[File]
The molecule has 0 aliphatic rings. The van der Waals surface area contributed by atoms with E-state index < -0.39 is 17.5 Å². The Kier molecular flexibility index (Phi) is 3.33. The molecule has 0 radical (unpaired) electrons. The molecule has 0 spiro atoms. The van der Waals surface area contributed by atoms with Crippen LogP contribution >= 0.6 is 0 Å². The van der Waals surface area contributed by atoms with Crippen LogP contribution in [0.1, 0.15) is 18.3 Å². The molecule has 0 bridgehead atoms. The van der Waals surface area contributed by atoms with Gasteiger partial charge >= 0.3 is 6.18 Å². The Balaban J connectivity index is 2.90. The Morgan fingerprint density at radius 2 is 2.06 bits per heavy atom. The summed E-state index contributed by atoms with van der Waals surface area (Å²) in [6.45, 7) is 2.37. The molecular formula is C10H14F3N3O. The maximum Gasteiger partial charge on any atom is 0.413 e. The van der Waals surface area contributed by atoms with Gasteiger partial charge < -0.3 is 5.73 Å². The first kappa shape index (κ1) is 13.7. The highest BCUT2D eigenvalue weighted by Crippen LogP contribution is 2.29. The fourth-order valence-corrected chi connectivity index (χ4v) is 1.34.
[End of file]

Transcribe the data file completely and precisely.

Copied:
The molecule has 0 aliphatic rings. The van der Waals surface area contributed by atoms with E-state index < -0.39 is 17.5 Å². The Kier molecular flexibility index (Phi) is 3.33. The molecule has 0 radical (unpaired) electrons. The molecule has 0 spiro atoms. The van der Waals surface area contributed by atoms with Crippen LogP contribution >= 0.6 is 0 Å². The van der Waals surface area contributed by atoms with Crippen LogP contribution in [0.1, 0.15) is 18.3 Å². The molecule has 0 bridgehead atoms. The van der Waals surface area contributed by atoms with Gasteiger partial charge >= 0.3 is 6.18 Å². The Balaban J connectivity index is 2.90. The Morgan fingerprint density at radius 2 is 2.06 bits per heavy atom. The summed E-state index contributed by atoms with van der Waals surface area (Å²) in [6.45, 7) is 2.37. The molecular formula is C10H14F3N3O. The maximum Gasteiger partial charge on any atom is 0.413 e. The van der Waals surface area contributed by atoms with Gasteiger partial charge < -0.3 is 5.73 Å². The first kappa shape index (κ1) is 13.7. The highest BCUT2D eigenvalue weighted by Crippen LogP contribution is 2.29. The fourth-order valence-corrected chi connectivity index (χ4v) is 1.34.